It can be distressing when a loved one is diagnosed with dementia. There are many unknown factors, specifically the rate at which the disease will progress, and how severe it will ultimately be. It's important to begin treatment as soon as possible after diagnosis. Many types of treatment are focused on the psychological and neurological aspects of the disease, and these types of treatment can include cognitive therapies and medication. But what about physical activity and therapy?
It's well-documented how physical activity can assist brain function. Appropriate physical activity feeds oxygen to the brain, and can aid the development of brain cells, which can improve cognitive function. Dementia is an incurable neurological disorder, and while physical activity won't halt the progress of the disease, it might be of assistance in slowing it. In any event, vigorous physical activity might not be possible for someone affected by dementia, but physical therapy is certainly possible when overseen by a qualified physical therapist.
The Stage of the Disease
The best physical therapy for those affected by dementia will be determined by the stage of the disease, with the nature of the therapy changing to reflect the progress of the disorder. It's designed to keep your loved one in a high standard of physical health, allowing them to maintain some independence for as long as possible. With this goal in mind, many forms of physical therapy for those affected by dementia will have several practical applications. But what does this mean?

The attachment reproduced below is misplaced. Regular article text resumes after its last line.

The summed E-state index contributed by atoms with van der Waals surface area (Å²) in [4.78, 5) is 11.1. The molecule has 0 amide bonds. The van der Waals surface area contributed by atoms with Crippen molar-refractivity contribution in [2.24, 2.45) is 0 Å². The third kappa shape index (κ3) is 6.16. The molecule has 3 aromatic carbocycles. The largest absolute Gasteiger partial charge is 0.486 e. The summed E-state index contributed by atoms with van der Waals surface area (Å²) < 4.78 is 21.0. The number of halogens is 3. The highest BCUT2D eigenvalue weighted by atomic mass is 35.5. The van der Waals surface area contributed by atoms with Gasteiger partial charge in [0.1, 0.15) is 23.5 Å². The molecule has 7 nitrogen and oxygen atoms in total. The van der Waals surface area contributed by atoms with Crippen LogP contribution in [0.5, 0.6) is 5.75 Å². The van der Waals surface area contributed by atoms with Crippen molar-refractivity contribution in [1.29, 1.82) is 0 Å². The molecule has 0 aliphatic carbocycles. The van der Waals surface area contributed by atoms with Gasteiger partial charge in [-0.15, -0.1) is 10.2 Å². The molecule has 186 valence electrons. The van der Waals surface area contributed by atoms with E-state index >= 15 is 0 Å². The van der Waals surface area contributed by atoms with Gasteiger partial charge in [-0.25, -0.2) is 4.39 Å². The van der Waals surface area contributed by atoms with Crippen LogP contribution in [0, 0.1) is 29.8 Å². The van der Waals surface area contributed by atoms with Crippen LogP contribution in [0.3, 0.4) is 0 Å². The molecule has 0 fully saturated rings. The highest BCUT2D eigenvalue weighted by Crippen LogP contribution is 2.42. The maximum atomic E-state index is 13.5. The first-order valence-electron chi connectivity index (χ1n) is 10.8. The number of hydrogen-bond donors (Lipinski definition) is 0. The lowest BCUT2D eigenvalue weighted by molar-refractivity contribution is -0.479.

Before cognitive decline becomes advanced, physical therapy for patients with dementia can be tailored to allow them to continue enjoying their preferred leisure activities. This means that their physical therapy will focus on specific activities, such as physical conditioning to allow them to continue to do simple things like gardening or taking the dog for a walk.
As your loved one's dementia progresses and their cognitive abilities become more and more compromised, physical therapy can become more closely related to precise everyday tasks. This can include tasks such as easing themselves in and out of a chair, washing themselves, and using the toilet. The repetition of the therapy makes it easier for your loved one to accomplish these otherwise straightforward tasks, which makes things easier for their caregiver.
The decline associated with dementia can be upsetting to see, but physical therapy might help to slow the severity of this decline.